Elie Wiesel, Nobel Peace Prize winner and Holocaust survivor, died within a week of one of the ugliest chapters in modern American race relations broke out – leaving 5 Dallas police officers dead – and proving as a society, we have yet to learn from the painful lessons of our past.
I met Elie Wiesel the year following the attacks of September 11th. Emotions were painfully raw; Americans were searching for answers about the disturbing world they suddenly found themselves thrust into.
For those who are unfamiliar, Wiesel penned the book, Night, chronicling his surviving the Holocaust as a child. And for anyone with a heart, the book is one of the most painful reads you’ll ever experience. I vividly remember involuntarily tossing the book onto the coffee table as if the pages became superheated in my fingers. Moments later I also discover tears rolling down my cheeks.
Yes, Wiesel’s message is that powerful.
This week, watching news reports of five Dallas police officers being shot while at a peaceful demonstration, I can’t help but hear Wiesel’s words again. The entire chapter, from those leading up to the demonstrations to the deadly actions of a lone gunman, all run counter to what Wiesel preached to the world.
After visiting for a few moments, Wiesel stepped away and onto the stage of a local high school auditorium. Approaching a podium, that challenged him for both size and weight, he adjusted the microphone. Moments later, you realized you were in a room with a giant.
“We should never seek to tolerate,” he said. “Rather, we should seek to understand.”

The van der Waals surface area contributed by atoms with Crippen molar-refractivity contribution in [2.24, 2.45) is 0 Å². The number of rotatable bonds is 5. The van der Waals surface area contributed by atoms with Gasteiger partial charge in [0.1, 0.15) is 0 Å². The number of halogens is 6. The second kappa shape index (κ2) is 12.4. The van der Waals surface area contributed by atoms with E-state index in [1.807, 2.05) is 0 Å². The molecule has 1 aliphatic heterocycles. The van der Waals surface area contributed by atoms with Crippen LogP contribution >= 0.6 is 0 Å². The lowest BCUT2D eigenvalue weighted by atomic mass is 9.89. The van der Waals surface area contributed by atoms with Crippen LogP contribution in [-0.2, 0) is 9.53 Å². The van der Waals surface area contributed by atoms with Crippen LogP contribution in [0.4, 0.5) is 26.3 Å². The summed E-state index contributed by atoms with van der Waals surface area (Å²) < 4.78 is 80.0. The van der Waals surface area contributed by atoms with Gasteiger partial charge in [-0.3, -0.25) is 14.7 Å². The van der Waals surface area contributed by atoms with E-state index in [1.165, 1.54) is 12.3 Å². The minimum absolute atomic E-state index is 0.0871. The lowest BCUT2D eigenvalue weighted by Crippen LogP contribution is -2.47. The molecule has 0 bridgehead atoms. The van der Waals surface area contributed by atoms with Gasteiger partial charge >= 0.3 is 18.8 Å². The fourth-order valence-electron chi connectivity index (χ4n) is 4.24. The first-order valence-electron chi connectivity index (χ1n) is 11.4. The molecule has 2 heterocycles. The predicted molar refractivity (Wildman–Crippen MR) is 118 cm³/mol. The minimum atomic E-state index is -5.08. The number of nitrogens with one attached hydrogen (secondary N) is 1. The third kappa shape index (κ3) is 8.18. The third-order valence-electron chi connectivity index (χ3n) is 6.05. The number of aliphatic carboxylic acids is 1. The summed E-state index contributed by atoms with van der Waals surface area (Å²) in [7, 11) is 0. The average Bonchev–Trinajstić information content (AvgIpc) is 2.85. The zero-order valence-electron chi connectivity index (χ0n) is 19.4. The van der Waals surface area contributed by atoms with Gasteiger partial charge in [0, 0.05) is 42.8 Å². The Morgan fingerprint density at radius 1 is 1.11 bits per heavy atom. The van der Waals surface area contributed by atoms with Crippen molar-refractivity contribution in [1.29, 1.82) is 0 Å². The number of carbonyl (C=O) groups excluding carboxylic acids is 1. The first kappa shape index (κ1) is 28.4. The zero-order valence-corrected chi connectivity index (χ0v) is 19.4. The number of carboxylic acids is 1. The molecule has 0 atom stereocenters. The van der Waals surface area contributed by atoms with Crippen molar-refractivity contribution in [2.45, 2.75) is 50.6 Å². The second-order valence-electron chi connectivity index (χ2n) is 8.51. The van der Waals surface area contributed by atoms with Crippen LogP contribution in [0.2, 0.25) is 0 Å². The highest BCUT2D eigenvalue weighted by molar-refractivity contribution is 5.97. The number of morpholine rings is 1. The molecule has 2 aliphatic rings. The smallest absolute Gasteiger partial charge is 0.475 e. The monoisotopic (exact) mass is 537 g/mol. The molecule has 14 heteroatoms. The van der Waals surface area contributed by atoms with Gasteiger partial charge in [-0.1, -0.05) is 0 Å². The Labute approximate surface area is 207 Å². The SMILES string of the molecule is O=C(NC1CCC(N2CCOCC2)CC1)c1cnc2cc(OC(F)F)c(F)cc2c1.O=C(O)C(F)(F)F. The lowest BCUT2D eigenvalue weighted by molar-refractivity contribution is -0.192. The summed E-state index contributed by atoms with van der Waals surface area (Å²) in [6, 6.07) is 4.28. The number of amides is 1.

I’m sure, like many others, I went home that evening without fully appreciating the gravity of his message. Some things better reveal themselves after marinating in both time and events.
Fortunately, for me, Wiesel’s words took deep roots in my heart. As time passed, and world events included war and ugly tag team partner, suffering, populated current the news, his words bloomed inside of me.
To tolerate, he said, was to put up with, to accept, to do nothing. To tolerate, was to be passive, to miss the opportunity to grow and understand the world from another’s point of view. Understanding was the secret – the truest way to see the world from around us – whether Dallas or Dunkirk. And only by doing so, you could respond instead of reacting. The former allows time for thoughtful and intelligent actions. The latter, an emotional action, does not allow for one to fully appreciate the entirety of the situation.
Today Wiesel’s words are as much a part of my being as a compass to a ship’s captain. The wisdom he shared, the seeking to understand the motivations of others, lays the groundwork to resolving differences and constructively forward.
We should never lose our motivation to understand nor passively allow injustices to stand unchecked. To do so is to simply tolerate. And we are better than that.
Just remember the giant who spoke from behind the small podium.